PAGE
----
Nathan Reynolds did not receive an assessment of his asthma or a management plan from healthcare workers at the Sydney prison where he would later die from the lung condition, an inquest has heard.
The 36-year-old Anaiwan man died after struggling to breath and calling for help at a South Windsor prison's minimum-security wing late on August 31, 2018.
When he was first admitted to the prison on May 10, 2018, an intake nurse noted his history of asthma, including that he had a nebuliser at home, in an internal system.
The nurse said Mr Reynolds' asthma should be assessed.
By the time he presented with a severe asthma attack on June 3, the assessment had not occurred. The note would later be overridden in the system.
The registered nurse who treated Mr Reynolds at the prison that day, Parveen Samant, has told the NSW Coroners Court she did not check to see if he had undergone a chronic disease screening or asthma assessment, or had an asthma management plan developed for him.
"When he came in that day with the emergency, I totally focused on his recovery from the asthma attack," she told the inquest on Monday.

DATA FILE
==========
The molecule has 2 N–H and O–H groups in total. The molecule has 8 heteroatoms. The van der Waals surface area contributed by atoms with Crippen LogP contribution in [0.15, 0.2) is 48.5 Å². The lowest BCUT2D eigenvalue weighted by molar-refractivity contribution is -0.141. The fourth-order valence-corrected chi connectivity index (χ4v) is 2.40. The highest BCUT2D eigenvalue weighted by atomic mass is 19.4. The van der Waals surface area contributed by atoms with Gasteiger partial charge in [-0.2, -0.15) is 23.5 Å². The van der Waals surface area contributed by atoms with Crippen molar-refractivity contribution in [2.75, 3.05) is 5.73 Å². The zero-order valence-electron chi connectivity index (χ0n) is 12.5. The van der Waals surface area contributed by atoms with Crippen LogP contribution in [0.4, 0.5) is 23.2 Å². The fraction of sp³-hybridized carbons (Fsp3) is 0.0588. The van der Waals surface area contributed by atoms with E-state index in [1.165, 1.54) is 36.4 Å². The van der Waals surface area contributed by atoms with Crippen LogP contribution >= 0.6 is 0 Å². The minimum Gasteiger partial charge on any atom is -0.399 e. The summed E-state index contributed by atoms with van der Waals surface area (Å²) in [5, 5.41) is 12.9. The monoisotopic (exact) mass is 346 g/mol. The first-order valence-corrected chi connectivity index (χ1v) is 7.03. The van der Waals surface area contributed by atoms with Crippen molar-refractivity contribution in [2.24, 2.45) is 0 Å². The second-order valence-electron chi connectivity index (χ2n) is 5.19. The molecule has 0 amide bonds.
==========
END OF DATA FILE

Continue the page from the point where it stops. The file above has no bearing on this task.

"I should have checked the asthma care management and chronic disease screen ...I should have checked that before I (left)."
The intake nurse's note recommending an assessment was at some point replaced with a note saying Mr Reynolds refused to go to the emergency department.
Ms Samant said she did not know how the note had been changed and that she had not discussed attending hospital with Mr Reynolds.
She administered a ventolin nebuliser to Mr Reynolds, gave him prednisone, a steroid that increases lung function, and recommended he see a doctor.
Mr Reynolds presented at about 2pm and Ms Samant's shift ended at 3.30pm. He remained under observation until about 5pm.
An asthma assessment by a primary health nurse would have taken up to an hour and required Mr Reynolds to go without his puffer for a number of hours prior to the appointment, the court heard.
If he had undergone an assessment, he would have been called back to medical staff periodically so his asthma could be reviewed.
A month after his asthma attack, Ms Samant interacted with Mr Reynolds again when distributing medication to him. He had still not had a chronic disease screening or received an asthma management plan.
But Ms Samant said nurses were not allowed to discuss health issues with patients when distributing medication.
The inquest is continuing on Monday, with another registered nurse to give evidence.